At this point, I should clarify that when the shop did open, I was just the help. I put in a few hours on Mondays, covered lunch breaks and occasionally lifted things. Ownership was divided between Jo and Tereza, an ex-student she used to meet in cafes for conversational English. Tereza was young, cultural, and always well-dressed; she hung out with graphic designers and had decided that her apartment should be a “cubist flat” – she definitely made an impression; sitting in a specially designed “cubist chair” was as angular and uncomfortable as you might expect. Always happy to gripe with Jo about Prague’s shopping options, Tereza became a true believer in the idea of opening a consignment shop. More importantly, Tereza spoke Czech - real Czech, not the clumsy stuff that Jo and I spoke. With an insider to make things happen and guide us through the Czech bureaucracy, maybe the idea could pan out after all.

To function, we'd need customers regularly bringing in clothing, but we'd have to start with our own supply. At its most exciting, starting the business entailed Tereza driving us on a thrift shop road trip to Belgium. At its least appetising, it meant poking around Prague's existing second hands which shared many common traits: the words “Anglická Moda” (English Fashion) printed in a Union Jack font, grimy storefront windows that turned everything grey, no matter what time of day; and Prague's gruffest, sourest, most suspicious old ladies at the cash register. Anglická Moda shops didn't produce much for our starting supply, but they gave Jo and Tereza a model in reverse: ''Whatever they're doing, don't do it.''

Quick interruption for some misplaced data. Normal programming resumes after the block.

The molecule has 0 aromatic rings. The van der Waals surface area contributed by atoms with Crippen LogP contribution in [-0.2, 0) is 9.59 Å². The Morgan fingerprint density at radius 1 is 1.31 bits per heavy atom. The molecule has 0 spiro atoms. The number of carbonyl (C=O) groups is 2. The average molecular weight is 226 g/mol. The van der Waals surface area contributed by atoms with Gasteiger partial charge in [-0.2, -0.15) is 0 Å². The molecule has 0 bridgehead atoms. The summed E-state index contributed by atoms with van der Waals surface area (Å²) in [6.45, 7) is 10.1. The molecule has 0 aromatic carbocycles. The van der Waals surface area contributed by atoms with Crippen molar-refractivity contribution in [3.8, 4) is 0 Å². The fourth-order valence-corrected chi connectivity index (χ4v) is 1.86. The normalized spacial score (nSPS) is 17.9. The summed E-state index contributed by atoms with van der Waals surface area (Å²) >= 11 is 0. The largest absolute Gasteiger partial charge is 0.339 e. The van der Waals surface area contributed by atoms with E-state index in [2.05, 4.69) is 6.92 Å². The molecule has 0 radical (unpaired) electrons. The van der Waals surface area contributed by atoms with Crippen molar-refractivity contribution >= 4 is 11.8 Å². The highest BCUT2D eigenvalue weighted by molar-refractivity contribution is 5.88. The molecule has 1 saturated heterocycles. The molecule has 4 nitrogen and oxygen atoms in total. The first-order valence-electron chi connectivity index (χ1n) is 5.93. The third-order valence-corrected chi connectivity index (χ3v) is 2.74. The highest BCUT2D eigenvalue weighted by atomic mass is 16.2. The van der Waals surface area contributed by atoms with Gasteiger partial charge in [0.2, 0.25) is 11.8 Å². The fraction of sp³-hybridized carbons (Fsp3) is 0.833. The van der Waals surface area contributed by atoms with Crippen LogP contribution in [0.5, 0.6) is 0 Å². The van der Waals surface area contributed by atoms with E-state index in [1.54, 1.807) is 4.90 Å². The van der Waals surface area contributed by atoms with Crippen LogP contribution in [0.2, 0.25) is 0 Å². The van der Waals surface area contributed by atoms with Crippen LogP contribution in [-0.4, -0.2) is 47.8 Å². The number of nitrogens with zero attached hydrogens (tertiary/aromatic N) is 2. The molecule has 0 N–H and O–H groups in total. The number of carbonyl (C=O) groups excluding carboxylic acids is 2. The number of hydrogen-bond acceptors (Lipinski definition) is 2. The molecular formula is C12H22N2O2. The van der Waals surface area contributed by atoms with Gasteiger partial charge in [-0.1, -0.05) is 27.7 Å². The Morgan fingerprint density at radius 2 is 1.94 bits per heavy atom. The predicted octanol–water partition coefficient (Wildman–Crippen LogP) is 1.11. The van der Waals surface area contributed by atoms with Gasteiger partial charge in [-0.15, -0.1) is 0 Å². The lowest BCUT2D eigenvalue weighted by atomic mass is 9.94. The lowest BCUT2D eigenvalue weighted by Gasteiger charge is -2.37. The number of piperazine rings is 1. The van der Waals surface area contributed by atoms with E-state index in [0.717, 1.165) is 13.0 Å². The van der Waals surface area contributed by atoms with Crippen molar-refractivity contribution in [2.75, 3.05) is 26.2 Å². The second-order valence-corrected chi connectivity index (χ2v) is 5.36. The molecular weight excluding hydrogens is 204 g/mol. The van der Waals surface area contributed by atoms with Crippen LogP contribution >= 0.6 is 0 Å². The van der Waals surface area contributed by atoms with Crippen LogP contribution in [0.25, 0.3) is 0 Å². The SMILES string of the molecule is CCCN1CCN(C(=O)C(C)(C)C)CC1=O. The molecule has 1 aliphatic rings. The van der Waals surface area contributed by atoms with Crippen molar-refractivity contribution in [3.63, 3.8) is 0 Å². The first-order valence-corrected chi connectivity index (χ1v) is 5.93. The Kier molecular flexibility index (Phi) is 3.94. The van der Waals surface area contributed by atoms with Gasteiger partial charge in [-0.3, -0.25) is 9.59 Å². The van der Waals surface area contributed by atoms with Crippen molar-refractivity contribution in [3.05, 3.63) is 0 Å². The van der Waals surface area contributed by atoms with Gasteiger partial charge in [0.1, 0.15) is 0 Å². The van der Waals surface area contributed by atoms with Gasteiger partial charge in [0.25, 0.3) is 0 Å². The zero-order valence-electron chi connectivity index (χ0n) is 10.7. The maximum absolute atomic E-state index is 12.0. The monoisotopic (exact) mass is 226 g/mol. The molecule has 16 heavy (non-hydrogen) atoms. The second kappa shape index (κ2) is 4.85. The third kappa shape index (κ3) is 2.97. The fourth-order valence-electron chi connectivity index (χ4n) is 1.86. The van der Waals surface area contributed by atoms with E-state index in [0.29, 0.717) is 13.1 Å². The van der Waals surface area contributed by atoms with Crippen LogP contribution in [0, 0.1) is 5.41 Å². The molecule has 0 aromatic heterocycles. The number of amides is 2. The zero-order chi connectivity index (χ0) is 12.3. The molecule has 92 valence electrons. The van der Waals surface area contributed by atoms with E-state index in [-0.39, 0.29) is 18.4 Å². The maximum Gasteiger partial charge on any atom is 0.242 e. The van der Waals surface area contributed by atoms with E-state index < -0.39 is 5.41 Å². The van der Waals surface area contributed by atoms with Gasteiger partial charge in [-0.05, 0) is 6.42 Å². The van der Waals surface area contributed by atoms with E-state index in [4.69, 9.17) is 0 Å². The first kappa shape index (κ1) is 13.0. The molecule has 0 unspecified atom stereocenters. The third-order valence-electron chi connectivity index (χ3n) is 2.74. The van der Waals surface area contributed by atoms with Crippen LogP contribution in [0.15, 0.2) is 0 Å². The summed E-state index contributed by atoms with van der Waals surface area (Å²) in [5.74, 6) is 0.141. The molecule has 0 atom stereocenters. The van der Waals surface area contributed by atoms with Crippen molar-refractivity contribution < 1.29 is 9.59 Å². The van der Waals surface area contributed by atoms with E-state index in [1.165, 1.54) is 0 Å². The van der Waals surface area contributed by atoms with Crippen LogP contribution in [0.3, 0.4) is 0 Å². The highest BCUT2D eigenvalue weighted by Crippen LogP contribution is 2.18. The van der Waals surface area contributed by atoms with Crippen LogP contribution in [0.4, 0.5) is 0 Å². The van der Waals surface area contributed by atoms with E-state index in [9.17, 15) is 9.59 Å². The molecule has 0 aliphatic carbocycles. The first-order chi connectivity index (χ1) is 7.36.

We finally explained our plan to students and friends, and convinced many to bring us their clothes. With a few forms signed, we gained our first clients. At home, stacks of other people's clothing seemed to block my every move and the wardrobe needed an extra-firm push to stay shut. Jo and I scrambled to get our Czech up to speed - I knew how to say “I am a leper” and “nipple” in Czech, but not how to answer basic questions about clothing size and return policies. We couldn't possibly learn everything in time, but we reassured ourselves with the thought that there's no teacher like experience. When Jo and Tereza signed a lease for a hole-in-the-wall shop near the university, there was no turning back.

"Aside from a wild-eyed man who tried on some Diesel sneakers and bolted out the door, we had good luck with customers."

“Your wife has a thrift shop? Cool! What's it called?” People would ask.

Fru-Fru, a Czechified spelling of “frou-frou”. It was a silly name, especially when you said it aloud.  Pink, frilly, girly things; at least one customer seemed impressed, “wasn't Fru-Fru the name of the horse in Anna Karenina?" A literary reference! In fact, no, we just needed a name that could be pronounced in Czech by locals, and in English by expats and tourists.

This local-foreign balancing act happened every day, particularly in the vintage section. Young Czechs studying art, film or photography were as hipster as anyone, but felt vintage was for foreigners. For Czechs who remembered communism, the reaction to vintage usually fell somewhere between indifference and disgust. And nobody hated it more than Tereza. Even getting Tereza's consent had been a battle. “Fuj!” she said (Czech for yuck), holding an expat's retro shirt at arm's length; she picked up the next piece, a 1980s top, “Purple. Nightmare.”